The report issued by a group of doctors from Argentina denies the link between the Zika virus outbreak and microcephaly, the birth defect in which babies are born with smaller brains than usual.

The doctor argued that the Zika virus is not the one to blame. Instead, they accused a larvicide, that contains the chemical pyriproxyfen, as the responsible for the birth defects.

The chemical is used to control the mosquito Aedes Aegypti, which transmits the Zika virus from its bite, and kills its eggs in public water supplies, as reported by The Huffington Post.

Photo: Newsweek
Photo: Newsweek

Many academics have spoke out to refute the Argentinean report, which has already gone viral and spread all over the world. The report apparently has inaccurate information about Zika virus history and speculate about the timetables of microcephaly cases and the use of the larvicide in water treatment.

The viral spread of the report is considered dangerous by many because puts in doubt the methods used to control the mosquito that not only spreads Zika virus but dengue fever, chikungunya, and yellow fever as well. The doubt of the larvicide causes panic in people and delays the mosquito controls, that could lead to further spread of the disease.

The report has already caused a reaction in Brazil, where the virus and the birth defect have been seen the most. Although the government gave an official statement in which they dismissed claims of a relationship between pyriproxyfen and microcephaly, at least one state in the country has suspended its use.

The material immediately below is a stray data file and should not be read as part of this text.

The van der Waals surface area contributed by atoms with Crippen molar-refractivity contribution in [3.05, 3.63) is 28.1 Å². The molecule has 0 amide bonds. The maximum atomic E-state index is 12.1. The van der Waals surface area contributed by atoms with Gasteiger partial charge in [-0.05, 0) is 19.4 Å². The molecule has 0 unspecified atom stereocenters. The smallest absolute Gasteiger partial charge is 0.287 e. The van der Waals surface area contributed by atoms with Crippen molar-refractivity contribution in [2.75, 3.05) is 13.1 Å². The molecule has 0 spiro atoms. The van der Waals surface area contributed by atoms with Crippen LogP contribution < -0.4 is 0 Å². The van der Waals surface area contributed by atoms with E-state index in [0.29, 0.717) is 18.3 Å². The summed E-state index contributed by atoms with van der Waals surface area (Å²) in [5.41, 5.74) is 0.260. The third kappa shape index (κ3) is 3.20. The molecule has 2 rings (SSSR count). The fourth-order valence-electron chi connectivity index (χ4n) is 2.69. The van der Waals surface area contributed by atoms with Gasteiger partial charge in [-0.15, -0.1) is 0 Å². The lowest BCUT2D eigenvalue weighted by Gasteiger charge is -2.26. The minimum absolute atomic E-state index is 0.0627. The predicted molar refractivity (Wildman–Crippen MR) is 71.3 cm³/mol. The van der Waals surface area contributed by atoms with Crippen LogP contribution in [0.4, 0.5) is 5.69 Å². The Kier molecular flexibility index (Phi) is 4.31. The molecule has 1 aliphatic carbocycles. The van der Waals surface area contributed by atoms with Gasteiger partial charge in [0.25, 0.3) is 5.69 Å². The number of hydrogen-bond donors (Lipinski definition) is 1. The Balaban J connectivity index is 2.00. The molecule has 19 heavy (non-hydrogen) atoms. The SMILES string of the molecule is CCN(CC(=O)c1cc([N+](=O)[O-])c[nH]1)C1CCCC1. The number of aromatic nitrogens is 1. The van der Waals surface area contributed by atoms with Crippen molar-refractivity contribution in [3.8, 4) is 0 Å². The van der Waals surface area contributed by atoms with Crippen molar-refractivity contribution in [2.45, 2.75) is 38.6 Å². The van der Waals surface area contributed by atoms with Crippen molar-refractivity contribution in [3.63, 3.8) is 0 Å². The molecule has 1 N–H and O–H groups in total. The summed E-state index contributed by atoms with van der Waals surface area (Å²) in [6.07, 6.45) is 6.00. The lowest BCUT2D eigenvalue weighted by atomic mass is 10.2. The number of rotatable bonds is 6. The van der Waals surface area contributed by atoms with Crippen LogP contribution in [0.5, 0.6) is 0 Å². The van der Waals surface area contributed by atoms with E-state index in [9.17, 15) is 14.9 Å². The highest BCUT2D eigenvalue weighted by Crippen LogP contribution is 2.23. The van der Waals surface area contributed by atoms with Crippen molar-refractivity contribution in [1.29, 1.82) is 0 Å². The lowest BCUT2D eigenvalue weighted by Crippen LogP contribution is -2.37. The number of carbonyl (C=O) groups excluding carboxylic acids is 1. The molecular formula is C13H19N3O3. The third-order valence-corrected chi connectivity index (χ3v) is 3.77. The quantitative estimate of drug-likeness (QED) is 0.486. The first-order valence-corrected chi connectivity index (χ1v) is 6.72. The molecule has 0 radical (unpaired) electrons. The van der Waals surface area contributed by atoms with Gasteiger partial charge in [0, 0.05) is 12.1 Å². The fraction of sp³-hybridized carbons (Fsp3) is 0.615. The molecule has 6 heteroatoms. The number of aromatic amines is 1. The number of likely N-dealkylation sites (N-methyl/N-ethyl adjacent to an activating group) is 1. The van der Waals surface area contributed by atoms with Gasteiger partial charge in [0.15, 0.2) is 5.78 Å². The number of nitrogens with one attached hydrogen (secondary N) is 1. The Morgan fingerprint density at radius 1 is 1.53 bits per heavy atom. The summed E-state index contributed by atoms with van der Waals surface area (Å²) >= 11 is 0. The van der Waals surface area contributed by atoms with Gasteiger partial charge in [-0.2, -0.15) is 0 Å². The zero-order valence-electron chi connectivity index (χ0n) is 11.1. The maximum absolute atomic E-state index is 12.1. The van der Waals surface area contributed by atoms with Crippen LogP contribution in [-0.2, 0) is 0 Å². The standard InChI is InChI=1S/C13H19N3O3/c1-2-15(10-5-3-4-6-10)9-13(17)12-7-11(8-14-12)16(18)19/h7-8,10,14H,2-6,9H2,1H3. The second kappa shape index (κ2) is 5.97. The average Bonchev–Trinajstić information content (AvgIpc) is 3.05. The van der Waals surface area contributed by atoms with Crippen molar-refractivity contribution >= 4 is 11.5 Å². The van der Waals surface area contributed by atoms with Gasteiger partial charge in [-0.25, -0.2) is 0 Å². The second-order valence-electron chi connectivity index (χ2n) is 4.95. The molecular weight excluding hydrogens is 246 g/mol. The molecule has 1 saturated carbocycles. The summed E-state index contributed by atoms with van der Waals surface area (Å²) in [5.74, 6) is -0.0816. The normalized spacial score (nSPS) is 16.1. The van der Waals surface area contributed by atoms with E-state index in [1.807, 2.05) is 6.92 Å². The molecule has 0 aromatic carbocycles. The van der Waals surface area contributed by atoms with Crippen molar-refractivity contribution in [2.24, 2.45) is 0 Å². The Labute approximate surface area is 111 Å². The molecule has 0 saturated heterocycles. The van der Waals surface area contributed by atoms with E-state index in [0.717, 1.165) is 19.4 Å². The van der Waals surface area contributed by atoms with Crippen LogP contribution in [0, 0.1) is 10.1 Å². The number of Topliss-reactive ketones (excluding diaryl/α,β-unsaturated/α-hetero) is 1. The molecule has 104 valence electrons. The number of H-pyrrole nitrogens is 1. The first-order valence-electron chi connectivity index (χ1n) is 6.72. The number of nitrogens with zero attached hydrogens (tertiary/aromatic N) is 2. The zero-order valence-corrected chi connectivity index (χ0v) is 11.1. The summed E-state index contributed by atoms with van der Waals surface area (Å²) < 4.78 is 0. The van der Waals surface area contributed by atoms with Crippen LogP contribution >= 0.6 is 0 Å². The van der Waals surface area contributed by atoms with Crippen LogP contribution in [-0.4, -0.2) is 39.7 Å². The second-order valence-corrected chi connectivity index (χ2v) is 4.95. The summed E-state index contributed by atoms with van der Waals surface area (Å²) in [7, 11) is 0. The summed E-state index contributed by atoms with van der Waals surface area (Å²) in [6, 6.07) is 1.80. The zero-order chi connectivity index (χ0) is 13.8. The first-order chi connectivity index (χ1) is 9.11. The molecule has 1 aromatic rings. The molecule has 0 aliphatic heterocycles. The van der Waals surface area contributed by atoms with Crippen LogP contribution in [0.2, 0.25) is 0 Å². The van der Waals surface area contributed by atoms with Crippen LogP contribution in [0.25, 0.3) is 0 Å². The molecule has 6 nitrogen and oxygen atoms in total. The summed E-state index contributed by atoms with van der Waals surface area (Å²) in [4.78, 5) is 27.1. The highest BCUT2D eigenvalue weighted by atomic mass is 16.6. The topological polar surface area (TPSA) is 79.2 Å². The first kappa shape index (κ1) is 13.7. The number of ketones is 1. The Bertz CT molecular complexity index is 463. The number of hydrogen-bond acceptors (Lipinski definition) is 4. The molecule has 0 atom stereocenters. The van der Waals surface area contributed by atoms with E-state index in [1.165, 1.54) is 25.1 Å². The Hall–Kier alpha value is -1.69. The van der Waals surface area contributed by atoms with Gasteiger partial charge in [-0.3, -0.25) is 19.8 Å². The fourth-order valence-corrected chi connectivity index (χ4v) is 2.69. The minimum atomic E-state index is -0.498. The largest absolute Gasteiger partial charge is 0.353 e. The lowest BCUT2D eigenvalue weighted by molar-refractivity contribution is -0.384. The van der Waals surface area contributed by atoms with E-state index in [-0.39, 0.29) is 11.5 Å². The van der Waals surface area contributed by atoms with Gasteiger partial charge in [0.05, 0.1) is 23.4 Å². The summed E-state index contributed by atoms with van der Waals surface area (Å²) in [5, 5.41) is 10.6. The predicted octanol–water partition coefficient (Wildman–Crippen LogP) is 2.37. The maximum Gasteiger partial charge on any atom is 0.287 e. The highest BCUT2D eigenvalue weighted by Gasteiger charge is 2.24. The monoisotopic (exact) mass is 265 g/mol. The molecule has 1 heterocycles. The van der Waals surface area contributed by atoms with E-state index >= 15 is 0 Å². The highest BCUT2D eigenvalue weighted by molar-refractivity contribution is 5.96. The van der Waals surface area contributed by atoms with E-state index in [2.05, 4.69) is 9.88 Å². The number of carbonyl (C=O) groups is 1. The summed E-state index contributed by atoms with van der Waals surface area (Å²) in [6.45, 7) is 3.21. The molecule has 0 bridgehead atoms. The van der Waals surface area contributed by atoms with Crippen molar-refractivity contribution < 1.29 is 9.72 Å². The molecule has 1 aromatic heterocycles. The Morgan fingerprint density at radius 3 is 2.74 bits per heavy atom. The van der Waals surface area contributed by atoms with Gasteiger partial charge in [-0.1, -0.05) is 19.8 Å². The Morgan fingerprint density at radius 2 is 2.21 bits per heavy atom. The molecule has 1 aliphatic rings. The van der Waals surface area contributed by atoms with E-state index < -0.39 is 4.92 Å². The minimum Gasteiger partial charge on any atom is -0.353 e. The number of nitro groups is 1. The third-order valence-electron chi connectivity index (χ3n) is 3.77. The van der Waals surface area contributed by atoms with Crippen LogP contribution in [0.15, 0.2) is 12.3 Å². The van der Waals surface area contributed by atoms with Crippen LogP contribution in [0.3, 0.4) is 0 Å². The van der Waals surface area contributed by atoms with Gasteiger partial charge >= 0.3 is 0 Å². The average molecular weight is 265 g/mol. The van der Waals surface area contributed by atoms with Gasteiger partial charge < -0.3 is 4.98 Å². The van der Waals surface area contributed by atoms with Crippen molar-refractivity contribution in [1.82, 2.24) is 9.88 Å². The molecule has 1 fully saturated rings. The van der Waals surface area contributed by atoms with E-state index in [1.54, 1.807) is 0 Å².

“The mistake is not the position against or in favor of the larvicide, but to insist in causal inferences without evidence,” said Ligia Bahia, a public health expert at the Federal University of Rio de Janeiro, who also believes the report to be a distraction to the real issues.

Why ignore the report if it could actually lead to something?

The report does not actually gather any evidence of the link between the larvicide and the birth defect, but researchers have conjoined arguments to refute their allusions. For example, Pyriproxyfen is a very mild larvicide that for humans to see negative effects, they would have to drink 1,000 liters of water treated with the poison for mosquitos.

Another reason to ignore the newly claimed link is that the actual link of the Zika virus and microcephaly, although is not completely proven, has a strong connection. Even more assuring, The World Health Organization (WHO) have said that scientists are weeks away from confirming the Zika-microcephaly link.

Source: The Huffington Post